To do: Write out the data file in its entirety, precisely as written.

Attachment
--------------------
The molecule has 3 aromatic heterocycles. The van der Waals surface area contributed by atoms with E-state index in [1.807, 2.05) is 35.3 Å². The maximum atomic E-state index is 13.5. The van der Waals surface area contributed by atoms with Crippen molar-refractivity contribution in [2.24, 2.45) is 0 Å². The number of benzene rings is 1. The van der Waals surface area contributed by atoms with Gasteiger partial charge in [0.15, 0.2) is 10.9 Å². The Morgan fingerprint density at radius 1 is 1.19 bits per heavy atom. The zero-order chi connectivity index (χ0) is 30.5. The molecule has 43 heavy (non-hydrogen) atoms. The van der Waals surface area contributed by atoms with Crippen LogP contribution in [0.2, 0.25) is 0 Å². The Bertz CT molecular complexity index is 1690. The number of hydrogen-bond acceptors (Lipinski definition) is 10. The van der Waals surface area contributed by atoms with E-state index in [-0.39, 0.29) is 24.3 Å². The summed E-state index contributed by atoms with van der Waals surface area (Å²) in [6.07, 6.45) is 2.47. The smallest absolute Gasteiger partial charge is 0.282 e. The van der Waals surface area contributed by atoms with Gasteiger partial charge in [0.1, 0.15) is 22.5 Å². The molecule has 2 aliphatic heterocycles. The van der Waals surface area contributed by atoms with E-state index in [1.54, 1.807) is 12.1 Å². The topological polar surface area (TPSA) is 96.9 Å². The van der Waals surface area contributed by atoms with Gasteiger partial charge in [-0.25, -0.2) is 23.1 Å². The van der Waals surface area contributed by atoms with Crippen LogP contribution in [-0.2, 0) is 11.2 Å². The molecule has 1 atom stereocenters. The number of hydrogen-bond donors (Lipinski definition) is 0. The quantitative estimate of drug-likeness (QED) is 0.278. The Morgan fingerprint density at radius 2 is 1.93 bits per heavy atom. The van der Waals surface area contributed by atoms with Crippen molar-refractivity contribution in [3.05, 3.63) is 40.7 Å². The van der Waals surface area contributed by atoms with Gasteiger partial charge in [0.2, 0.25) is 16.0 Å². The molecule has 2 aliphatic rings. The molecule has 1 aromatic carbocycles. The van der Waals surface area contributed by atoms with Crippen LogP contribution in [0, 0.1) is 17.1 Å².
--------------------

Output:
The molecule has 3 aromatic heterocycles. The van der Waals surface area contributed by atoms with E-state index in [1.807, 2.05) is 35.3 Å². The maximum atomic E-state index is 13.5. The van der Waals surface area contributed by atoms with Crippen molar-refractivity contribution in [2.24, 2.45) is 0 Å². The number of benzene rings is 1. The van der Waals surface area contributed by atoms with Gasteiger partial charge in [0.15, 0.2) is 10.9 Å². The Morgan fingerprint density at radius 1 is 1.19 bits per heavy atom. The zero-order chi connectivity index (χ0) is 30.5. The molecule has 43 heavy (non-hydrogen) atoms. The van der Waals surface area contributed by atoms with Crippen LogP contribution in [0.2, 0.25) is 0 Å². The Bertz CT molecular complexity index is 1690. The number of hydrogen-bond acceptors (Lipinski definition) is 10. The van der Waals surface area contributed by atoms with E-state index in [-0.39, 0.29) is 24.3 Å². The summed E-state index contributed by atoms with van der Waals surface area (Å²) in [6.07, 6.45) is 2.47. The smallest absolute Gasteiger partial charge is 0.282 e. The van der Waals surface area contributed by atoms with Gasteiger partial charge in [0.1, 0.15) is 22.5 Å². The molecule has 2 aliphatic heterocycles. The van der Waals surface area contributed by atoms with E-state index in [1.54, 1.807) is 12.1 Å². The topological polar surface area (TPSA) is 96.9 Å². The van der Waals surface area contributed by atoms with Gasteiger partial charge in [-0.25, -0.2) is 23.1 Å². The van der Waals surface area contributed by atoms with Crippen LogP contribution in [-0.2, 0) is 11.2 Å². The molecule has 1 atom stereocenters. The number of hydrogen-bond donors (Lipinski definition) is 0. The quantitative estimate of drug-likeness (QED) is 0.278. The Morgan fingerprint density at radius 2 is 1.93 bits per heavy atom. The van der Waals surface area contributed by atoms with Crippen molar-refractivity contribution in [3.05, 3.63) is 40.7 Å². The van der Waals surface area contributed by atoms with Gasteiger partial charge in [0.2, 0.25) is 16.0 Å². The molecule has 2 aliphatic rings. The molecule has 1 aromatic carbocycles. The van der Waals surface area contributed by atoms with Crippen LogP contribution in [0, 0.1) is 17.1 Å².